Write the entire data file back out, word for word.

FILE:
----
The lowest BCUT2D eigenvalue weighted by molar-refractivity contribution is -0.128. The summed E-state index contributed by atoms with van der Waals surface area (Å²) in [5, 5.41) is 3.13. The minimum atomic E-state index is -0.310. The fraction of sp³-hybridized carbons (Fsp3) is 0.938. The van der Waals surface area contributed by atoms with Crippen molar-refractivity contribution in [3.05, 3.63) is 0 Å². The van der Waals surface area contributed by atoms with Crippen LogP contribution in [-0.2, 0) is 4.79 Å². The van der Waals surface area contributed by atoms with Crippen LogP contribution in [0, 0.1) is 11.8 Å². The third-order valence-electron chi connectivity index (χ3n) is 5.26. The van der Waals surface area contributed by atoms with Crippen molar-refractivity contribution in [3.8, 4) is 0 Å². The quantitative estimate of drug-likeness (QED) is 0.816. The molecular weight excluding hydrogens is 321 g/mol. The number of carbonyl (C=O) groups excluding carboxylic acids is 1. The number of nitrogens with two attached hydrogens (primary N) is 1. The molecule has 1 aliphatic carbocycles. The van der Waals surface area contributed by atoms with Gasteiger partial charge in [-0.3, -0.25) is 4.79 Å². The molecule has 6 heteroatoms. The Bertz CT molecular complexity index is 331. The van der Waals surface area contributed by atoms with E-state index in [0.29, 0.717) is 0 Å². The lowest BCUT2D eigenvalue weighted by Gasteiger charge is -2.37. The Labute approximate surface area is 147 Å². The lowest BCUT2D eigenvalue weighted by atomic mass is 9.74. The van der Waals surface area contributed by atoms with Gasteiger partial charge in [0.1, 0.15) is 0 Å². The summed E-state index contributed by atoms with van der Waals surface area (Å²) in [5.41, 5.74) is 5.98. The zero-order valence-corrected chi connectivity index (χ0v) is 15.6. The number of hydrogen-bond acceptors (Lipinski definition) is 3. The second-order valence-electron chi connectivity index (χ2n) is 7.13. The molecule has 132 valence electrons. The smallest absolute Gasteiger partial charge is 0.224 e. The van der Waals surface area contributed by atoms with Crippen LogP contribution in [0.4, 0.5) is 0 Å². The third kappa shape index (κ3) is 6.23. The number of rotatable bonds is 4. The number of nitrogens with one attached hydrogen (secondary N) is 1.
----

The lowest BCUT2D eigenvalue weighted by molar-refractivity contribution is -0.128. The summed E-state index contributed by atoms with van der Waals surface area (Å²) in [5, 5.41) is 3.13. The minimum atomic E-state index is -0.310. The fraction of sp³-hybridized carbons (Fsp3) is 0.938. The van der Waals surface area contributed by atoms with Crippen molar-refractivity contribution in [3.05, 3.63) is 0 Å². The van der Waals surface area contributed by atoms with Crippen LogP contribution in [-0.2, 0) is 4.79 Å². The van der Waals surface area contributed by atoms with Crippen LogP contribution in [0, 0.1) is 11.8 Å². The third-order valence-electron chi connectivity index (χ3n) is 5.26. The van der Waals surface area contributed by atoms with Crippen molar-refractivity contribution in [3.8, 4) is 0 Å². The quantitative estimate of drug-likeness (QED) is 0.816. The molecular weight excluding hydrogens is 321 g/mol. The number of carbonyl (C=O) groups excluding carboxylic acids is 1. The number of nitrogens with two attached hydrogens (primary N) is 1. The molecule has 1 aliphatic carbocycles. The van der Waals surface area contributed by atoms with Gasteiger partial charge in [-0.3, -0.25) is 4.79 Å². The molecule has 6 heteroatoms. The Bertz CT molecular complexity index is 331. The van der Waals surface area contributed by atoms with E-state index in [0.29, 0.717) is 0 Å². The lowest BCUT2D eigenvalue weighted by Gasteiger charge is -2.37. The Labute approximate surface area is 147 Å². The lowest BCUT2D eigenvalue weighted by atomic mass is 9.74. The van der Waals surface area contributed by atoms with Gasteiger partial charge in [0.1, 0.15) is 0 Å². The summed E-state index contributed by atoms with van der Waals surface area (Å²) in [5.41, 5.74) is 5.98. The zero-order valence-corrected chi connectivity index (χ0v) is 15.6. The number of hydrogen-bond acceptors (Lipinski definition) is 3. The second-order valence-electron chi connectivity index (χ2n) is 7.13. The molecule has 132 valence electrons. The smallest absolute Gasteiger partial charge is 0.224 e. The van der Waals surface area contributed by atoms with Crippen LogP contribution in [0.4, 0.5) is 0 Å². The third kappa shape index (κ3) is 6.23. The number of rotatable bonds is 4. The number of nitrogens with one attached hydrogen (secondary N) is 1.